The overall objective of the proposal is to investigate interactions between two major endocrine axes, the hypothalamo-pituitary-adrenal (HPA) and the hypothalamo-pituitary-gonald (HPG) axes in a non human primate model, the rehesus monkey, which is known for its similarity to the human in regard to the control of the menstrual cycle. More specifically in the first 3 aims, we will study the mechanisms by which stressful stimuli may interfer with the normal reproductive process. Our previous studies in the ovariectomized (OVX) monkey support the classical concept that stress, by activating HPA and the release of central HPA neuropeptides, suppresses pulsatile gonadotropin secretion. Yet, these studies also clearly indicate that the response to stress is modulated by the ovarian steroids. Thus, our first 2 aims will compare effects of an immune/inflammatory-like stress challenge on gonadotropin release at different stages of the menstrual cycle and the mechanisms which differentiate the acute and the chronic response. A pilot study has demonstrated surprising responses to the stress challenge, in that under specific ovarian endocrin conditions the challenge becomes stimulatory rather than inhibitory to gonadotropin secretion. The long term effects of these responses to the stress challenge on the menstrual cycle will then be investigated.
In aim 3, we will examine the role of HPA in the genesis of the stress related hypothalamic amenorrhea syndrome and determine whether the use of specific antagonists may activate the return to cyclicity. In the final aim, we will focus on HPA-HPG interactions during the follicular phase, in the absence of stress. Pilot studies in OVX-estrogen replaced monkeys suggest that HPA, in its unstimulated state, may play a small but relevant role in support of tonic gonadotropin secretion. The relevance of this process to folliculogenesis will be studied in the intact monkey. Overall, the data will provide information about novel mechanisms by which HPA and stress influence themenstrual cycle and may suggest new therapeutical approaches to the problem of hypothalamic amenorrhea.

National Institute of Health (NIH)
National Institute of Diabetes and Digestive and Kidney Diseases (NIDDK)
Research Project (R01)
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Biochemical Endocrinology Study Section (BCE)
Program Officer
Sato, Sheryl M
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Columbia University (N.Y.)
Obstetrics & Gynecology
Schools of Medicine
New York
United States
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Xiao, Ennian; Xia-Zhang, Linna; Vulliemoz, Nicolas et al. (2007) Astressin B, a corticotropin-releasing hormone receptor antagonist, accelerates the return to normal luteal function after an inflammatory-like stress challenge in the rhesus monkey. Endocrinology 148:841-8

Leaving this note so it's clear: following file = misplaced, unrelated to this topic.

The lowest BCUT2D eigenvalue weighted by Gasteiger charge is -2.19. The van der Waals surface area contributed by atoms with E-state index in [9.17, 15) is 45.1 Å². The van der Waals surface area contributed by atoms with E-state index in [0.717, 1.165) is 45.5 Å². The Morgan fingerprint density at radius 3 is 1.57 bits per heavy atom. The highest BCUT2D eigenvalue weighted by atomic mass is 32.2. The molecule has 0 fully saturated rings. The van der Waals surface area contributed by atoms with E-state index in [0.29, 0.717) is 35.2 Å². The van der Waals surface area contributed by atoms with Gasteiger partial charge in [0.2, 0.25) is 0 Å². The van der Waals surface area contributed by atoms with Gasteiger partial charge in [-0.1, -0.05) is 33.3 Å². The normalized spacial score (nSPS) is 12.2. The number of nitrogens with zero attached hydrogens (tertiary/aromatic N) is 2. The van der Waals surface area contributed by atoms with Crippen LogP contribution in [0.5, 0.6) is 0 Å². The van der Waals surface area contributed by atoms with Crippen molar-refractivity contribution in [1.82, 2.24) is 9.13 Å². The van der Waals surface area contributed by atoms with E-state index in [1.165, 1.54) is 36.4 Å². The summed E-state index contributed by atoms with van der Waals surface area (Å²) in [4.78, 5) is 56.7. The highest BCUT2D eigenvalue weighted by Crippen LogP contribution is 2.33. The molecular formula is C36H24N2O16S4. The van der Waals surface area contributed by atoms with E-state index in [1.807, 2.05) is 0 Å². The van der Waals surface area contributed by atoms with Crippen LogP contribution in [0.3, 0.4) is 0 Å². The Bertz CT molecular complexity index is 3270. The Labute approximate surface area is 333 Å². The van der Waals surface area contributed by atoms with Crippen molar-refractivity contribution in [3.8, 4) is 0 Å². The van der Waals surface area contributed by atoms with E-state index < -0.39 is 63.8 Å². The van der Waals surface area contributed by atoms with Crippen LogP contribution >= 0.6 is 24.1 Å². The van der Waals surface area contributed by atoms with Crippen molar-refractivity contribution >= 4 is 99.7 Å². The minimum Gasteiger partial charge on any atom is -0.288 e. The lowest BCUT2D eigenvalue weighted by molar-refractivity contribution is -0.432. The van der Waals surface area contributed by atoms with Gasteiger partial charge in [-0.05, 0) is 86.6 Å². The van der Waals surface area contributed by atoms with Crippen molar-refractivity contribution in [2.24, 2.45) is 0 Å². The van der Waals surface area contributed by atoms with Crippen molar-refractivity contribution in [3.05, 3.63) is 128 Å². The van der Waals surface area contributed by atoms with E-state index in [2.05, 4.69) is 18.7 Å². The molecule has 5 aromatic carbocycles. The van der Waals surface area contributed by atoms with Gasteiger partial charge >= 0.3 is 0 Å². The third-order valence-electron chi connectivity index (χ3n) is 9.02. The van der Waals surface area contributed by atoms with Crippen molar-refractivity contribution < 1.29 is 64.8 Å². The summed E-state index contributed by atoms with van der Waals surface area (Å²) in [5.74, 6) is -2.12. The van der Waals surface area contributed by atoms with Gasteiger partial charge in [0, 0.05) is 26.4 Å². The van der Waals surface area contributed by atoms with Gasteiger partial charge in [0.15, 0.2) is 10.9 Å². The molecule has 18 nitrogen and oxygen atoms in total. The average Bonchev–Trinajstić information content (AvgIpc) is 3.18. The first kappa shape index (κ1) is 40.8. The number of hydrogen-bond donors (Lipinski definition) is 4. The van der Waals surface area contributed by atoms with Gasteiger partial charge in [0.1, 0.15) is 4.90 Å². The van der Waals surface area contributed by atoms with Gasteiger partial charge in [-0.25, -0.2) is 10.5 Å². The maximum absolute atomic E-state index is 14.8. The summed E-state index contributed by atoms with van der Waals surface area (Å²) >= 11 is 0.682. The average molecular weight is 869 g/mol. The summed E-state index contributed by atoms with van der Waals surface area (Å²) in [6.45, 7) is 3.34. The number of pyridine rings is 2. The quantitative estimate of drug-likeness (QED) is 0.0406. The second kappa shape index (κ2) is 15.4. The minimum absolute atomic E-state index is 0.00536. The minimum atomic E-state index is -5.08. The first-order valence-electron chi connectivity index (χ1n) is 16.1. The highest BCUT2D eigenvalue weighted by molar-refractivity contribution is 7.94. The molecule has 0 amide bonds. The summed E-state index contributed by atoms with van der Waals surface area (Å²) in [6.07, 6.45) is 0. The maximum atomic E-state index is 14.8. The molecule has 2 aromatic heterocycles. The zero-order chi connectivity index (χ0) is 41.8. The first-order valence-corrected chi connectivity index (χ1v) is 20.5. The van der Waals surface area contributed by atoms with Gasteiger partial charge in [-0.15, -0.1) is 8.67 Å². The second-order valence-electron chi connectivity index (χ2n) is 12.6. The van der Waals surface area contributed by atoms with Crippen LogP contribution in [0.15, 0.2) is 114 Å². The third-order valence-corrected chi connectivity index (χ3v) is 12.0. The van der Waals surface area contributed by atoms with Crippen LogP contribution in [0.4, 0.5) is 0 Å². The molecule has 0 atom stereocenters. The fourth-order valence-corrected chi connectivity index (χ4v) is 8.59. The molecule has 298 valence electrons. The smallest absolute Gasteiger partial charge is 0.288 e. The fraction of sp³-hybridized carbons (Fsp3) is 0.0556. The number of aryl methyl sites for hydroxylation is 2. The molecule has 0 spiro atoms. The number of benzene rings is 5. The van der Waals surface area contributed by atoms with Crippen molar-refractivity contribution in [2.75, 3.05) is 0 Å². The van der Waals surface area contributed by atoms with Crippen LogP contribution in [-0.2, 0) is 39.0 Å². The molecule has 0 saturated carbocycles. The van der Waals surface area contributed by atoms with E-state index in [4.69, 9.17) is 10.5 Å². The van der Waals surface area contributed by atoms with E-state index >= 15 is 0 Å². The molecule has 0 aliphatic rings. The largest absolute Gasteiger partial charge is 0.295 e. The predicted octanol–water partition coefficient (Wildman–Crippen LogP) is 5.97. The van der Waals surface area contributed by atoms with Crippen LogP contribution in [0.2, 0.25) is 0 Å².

Vulliemoz, Nicolas R; Xiao, Ennian; Xia-Zhang, Linna et al. (2005) Central infusion of agouti-related peptide suppresses pulsatile luteinizing hormone release in the ovariectomized rhesus monkey. Endocrinology 146:784-9
Vulliemoz, Nicolas R; Xiao, Ennian; Xia-Zhang, Linna et al. (2004) Decrease in luteinizing hormone pulse frequency during a five-hour peripheral ghrelin infusion in the ovariectomized rhesus monkey. J Clin Endocrinol Metab 89:5718-23
Xiao, Ennian; Xia-Zhang, Linna; Vulliemoz, Nicolas R et al. (2003) Leptin modulates inflammatory cytokine and neuroendocrine responses to endotoxin in the primate. Endocrinology 144:4350-3
Xiao, Ennian; Xia-Zhang, Linna; Ferin, Michel (2002) Inadequate luteal function is the initial clinical cyclic defect in a 12-day stress model that includes a psychogenic component in the Rhesus monkey. J Clin Endocrinol Metab 87:2232-7
Zimmermann, R C; Xiao, E; Husami, N et al. (2001) Short-term administration of antivascular endothelial growth factor antibody in the late follicular phase delays follicular development in the rhesus monkey. J Clin Endocrinol Metab 86:768-72
Xiao, E; Xia-Zhang, L; Ferin, M (2000) Inhibitory effects of endotoxin on LH secretion in the ovariectomized monkey are prevented by naloxone but not by an interleukin-1 receptor antagonist. Neuroimmunomodulation 7:15-Jun
Xiao, E; Xia-Zhang, L; Ferin, M (1999) Stress and the menstrual cycle: short- and long-term response to a five-day endotoxin challenge during the luteal phase in the rhesus monkey. J Clin Endocrinol Metab 84:623-6
Xiao, E; Xia-Zhang, L; Barth, A et al. (1998) Stress and the menstrual cycle: relevance of cycle quality in the short- and long-term response to a 5-day endotoxin challenge during the follicular phase in the rhesus monkey. J Clin Endocrinol Metab 83:2454-60
Xiao, E; Xia-Zhang, L; Shanen, D et al. (1997) Tonic support of luteinizing hormone secretion by adrenal progesterone in the ovariectomized monkey replaced with midfollicular phase levels of estradiol. J Clin Endocrinol Metab 82:2233-8

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